regpg is designed to manage secrets that have to be stored in the clear on disk on the servers that need access to them - private keys for TLS, SSH, DNS, APIs, etc. - but these secrets should be kept encrypted everywhere else. We don't want to expose them on non-server disks, in editors, or terminal windows, or clipboards.
From our high-level perspective, secrets are basically blobs of random
data: we can't usefully look at them or edit them by hand. So there is
very little reason to expose them, provided we have tools (such as
regpg) that make it easy to avoid doing so.
regpg isn't very dogmatic, it works best when we put each
secret in its own file. This allows us to use the filename as the name
of the secret, which is available without decrypting anything, and
often all the metadata we need.
Rather than embedding secrets in non-secret files, we prefer:
in code, load secrets as needed from disk
for configuration formats without an
use a template to combine the non-secret and secret parts
This discipline is also required for properly separated production / test / development environments that do not share secrets.
What we're aiming for is to keep it simple:
a secret is generated and immediately encrypted, so it can be distributd and backed up
the secret is decrypted for deployment on the servers that need it
eventually, it is deleted because it has been replaced or become redundant
We would also like to avoid decrypting secrets when we don't have to. Keeping secrets separate from non-secret files allows us to do most deployments without having to decrypt anything.
To reduce the risk of mistakes,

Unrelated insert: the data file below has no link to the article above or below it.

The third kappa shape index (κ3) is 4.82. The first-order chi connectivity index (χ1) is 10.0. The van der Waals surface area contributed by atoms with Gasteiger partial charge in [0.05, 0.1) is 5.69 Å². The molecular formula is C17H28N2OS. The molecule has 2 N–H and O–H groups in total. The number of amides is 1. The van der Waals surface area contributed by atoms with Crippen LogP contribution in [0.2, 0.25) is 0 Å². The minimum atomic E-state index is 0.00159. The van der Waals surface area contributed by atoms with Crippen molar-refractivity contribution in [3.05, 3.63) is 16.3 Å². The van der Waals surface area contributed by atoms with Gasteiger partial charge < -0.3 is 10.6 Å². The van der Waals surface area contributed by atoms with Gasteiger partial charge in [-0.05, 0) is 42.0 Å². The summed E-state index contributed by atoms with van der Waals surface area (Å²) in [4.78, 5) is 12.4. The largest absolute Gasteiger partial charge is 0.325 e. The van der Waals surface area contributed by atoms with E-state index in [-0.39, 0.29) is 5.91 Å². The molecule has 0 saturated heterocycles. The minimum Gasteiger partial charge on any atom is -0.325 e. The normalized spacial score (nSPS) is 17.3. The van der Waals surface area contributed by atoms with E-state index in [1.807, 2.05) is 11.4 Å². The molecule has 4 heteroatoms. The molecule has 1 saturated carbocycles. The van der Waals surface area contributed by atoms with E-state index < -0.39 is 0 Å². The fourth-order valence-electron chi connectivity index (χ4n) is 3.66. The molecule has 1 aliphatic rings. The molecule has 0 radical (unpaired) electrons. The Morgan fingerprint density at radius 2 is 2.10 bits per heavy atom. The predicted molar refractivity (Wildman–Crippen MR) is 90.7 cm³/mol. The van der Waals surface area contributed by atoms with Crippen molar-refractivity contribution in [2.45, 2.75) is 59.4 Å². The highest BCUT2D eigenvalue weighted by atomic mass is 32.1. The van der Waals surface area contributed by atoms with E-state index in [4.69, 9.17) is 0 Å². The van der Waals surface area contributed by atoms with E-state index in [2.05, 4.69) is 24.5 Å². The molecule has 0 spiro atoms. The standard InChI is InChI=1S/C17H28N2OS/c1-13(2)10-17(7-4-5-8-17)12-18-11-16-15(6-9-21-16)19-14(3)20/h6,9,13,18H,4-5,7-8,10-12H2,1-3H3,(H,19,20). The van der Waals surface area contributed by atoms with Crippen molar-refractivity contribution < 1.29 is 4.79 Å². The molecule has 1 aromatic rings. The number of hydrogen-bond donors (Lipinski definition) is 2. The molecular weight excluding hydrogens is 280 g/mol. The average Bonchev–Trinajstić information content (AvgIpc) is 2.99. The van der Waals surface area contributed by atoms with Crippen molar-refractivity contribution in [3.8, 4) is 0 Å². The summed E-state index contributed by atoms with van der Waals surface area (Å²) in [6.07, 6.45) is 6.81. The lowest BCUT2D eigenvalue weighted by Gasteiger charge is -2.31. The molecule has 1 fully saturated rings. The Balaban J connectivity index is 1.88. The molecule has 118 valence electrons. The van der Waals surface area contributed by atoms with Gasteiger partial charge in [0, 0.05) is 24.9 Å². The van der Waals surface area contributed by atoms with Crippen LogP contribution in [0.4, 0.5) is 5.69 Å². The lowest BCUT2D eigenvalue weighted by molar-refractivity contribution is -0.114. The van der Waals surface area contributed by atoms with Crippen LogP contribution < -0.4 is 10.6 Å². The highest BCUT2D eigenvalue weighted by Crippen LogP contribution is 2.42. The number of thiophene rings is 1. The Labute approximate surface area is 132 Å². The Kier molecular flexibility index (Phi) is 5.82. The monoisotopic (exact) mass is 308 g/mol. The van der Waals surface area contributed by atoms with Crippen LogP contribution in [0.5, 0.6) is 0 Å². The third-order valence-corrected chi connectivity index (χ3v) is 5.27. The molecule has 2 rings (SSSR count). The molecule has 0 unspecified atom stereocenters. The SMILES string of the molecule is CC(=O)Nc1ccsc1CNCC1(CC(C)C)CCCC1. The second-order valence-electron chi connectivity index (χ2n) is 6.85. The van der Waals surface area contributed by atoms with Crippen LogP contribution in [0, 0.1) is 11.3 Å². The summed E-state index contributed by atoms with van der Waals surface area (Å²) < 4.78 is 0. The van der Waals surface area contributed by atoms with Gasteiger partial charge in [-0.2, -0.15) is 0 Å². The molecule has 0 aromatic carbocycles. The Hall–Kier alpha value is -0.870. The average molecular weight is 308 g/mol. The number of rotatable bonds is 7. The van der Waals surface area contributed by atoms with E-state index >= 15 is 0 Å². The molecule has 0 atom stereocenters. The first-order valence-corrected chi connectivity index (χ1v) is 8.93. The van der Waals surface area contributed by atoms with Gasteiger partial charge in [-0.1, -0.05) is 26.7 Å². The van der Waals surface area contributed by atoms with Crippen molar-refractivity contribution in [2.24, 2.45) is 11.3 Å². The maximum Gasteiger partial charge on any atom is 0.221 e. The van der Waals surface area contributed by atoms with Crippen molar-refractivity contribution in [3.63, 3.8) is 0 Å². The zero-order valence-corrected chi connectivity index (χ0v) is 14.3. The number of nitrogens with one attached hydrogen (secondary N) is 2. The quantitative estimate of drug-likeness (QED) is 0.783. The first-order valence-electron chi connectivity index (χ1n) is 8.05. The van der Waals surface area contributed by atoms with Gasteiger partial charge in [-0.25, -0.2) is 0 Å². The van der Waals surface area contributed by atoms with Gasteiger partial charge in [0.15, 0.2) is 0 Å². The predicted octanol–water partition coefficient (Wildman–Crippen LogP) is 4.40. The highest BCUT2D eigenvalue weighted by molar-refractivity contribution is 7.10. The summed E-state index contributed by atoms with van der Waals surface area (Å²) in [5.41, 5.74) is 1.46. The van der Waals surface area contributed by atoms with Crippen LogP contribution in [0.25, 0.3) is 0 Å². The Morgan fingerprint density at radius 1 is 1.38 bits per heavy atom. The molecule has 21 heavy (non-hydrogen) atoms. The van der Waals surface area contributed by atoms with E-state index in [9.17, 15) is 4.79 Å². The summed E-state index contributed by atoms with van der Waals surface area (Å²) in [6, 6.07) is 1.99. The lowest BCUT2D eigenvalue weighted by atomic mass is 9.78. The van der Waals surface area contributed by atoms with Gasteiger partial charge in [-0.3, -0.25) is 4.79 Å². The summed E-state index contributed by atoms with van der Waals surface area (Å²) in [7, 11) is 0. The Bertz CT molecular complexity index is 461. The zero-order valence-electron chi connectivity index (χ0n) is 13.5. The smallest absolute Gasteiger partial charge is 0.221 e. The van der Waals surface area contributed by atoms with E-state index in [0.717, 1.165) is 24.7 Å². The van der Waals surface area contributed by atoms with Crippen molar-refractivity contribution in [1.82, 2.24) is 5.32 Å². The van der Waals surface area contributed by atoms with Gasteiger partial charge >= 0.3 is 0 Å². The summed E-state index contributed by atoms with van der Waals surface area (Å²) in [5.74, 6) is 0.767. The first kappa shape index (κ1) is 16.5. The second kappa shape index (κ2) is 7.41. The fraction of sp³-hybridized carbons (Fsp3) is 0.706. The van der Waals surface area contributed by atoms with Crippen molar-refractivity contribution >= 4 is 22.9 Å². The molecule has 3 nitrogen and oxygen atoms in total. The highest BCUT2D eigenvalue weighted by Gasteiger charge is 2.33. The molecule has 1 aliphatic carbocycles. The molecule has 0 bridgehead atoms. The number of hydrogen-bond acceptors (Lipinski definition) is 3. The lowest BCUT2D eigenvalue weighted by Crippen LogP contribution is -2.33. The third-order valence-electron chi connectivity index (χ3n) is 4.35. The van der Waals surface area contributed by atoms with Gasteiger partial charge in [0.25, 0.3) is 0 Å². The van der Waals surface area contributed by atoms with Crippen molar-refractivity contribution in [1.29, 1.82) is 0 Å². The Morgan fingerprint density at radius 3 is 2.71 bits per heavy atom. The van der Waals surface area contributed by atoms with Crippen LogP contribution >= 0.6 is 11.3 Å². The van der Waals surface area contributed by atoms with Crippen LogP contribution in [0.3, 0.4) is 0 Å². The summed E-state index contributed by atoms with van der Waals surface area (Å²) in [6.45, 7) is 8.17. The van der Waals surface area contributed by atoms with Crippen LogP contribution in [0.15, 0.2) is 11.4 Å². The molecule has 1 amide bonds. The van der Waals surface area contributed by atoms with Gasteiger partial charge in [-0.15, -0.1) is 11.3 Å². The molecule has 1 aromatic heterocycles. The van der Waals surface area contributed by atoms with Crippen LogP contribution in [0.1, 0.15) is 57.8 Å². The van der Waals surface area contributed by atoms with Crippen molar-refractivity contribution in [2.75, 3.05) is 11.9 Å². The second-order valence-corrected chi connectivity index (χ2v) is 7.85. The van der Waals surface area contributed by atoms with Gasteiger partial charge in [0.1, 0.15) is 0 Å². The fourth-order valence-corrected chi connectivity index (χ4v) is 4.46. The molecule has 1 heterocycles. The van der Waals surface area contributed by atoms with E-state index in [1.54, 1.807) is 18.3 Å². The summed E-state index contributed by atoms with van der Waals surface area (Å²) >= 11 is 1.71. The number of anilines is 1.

regpg aims to keep things explicit:
we know which files are encrypted, and when they get decrypted. There
check subcommand so we can verify our understanding is correct.
The data model is very simple.
Unfortunately there are situations where secrets have a more complicated life than we would like, when we need to decrypt a key for reasons other than deployment. We might need to generate a new X.509 CSR, or adjust the timing metadata in a BIND-format DNSSEC private key.
In those cases where our secrets need to live more complicated lives, we still want to keep the secrets off disk and off screen. It's often possible to construct pipelines that follow our secrecy rules, e.g.
openssl genrsa 2048 | regpg encrypt mykey.asc
But this is often difficult to get right. The
subcommands wrap up some of these pipelines in a handy package.
There are cases where the existing tools make it very difficult to
implement helpers that follow our rules, typically because they insist
on working with files not pipes. Examples include
dnssec-settime. In these cases you have to decrypt to
disk, and there is no
regpg helper, so you know what is happening.
Although we prefer not to expose secrets to terminal windows or
clipboards, sometimes that is the easiest way to get the job done.
regpg tries to be pragmatic rather than dogmatic: if you really
must edit your secrets by hand,
regpg will at least try to keep the
temporary file in RAM, and shred it when it has finished. And if you
need to copy/psate,
regpg will clear the clipboard when you have
finished with it.
The essence of
regpg is to be a helper for
gpg. You can just use
gpg --decrypt on your secrets.
The important part of
regpg is how it helps you manage a shared
keyring, and uses that to encrypt your secrets. The rest is
Written by Tony Finch email@example.com firstname.lastname@example.org
at Cambridge University Information Services.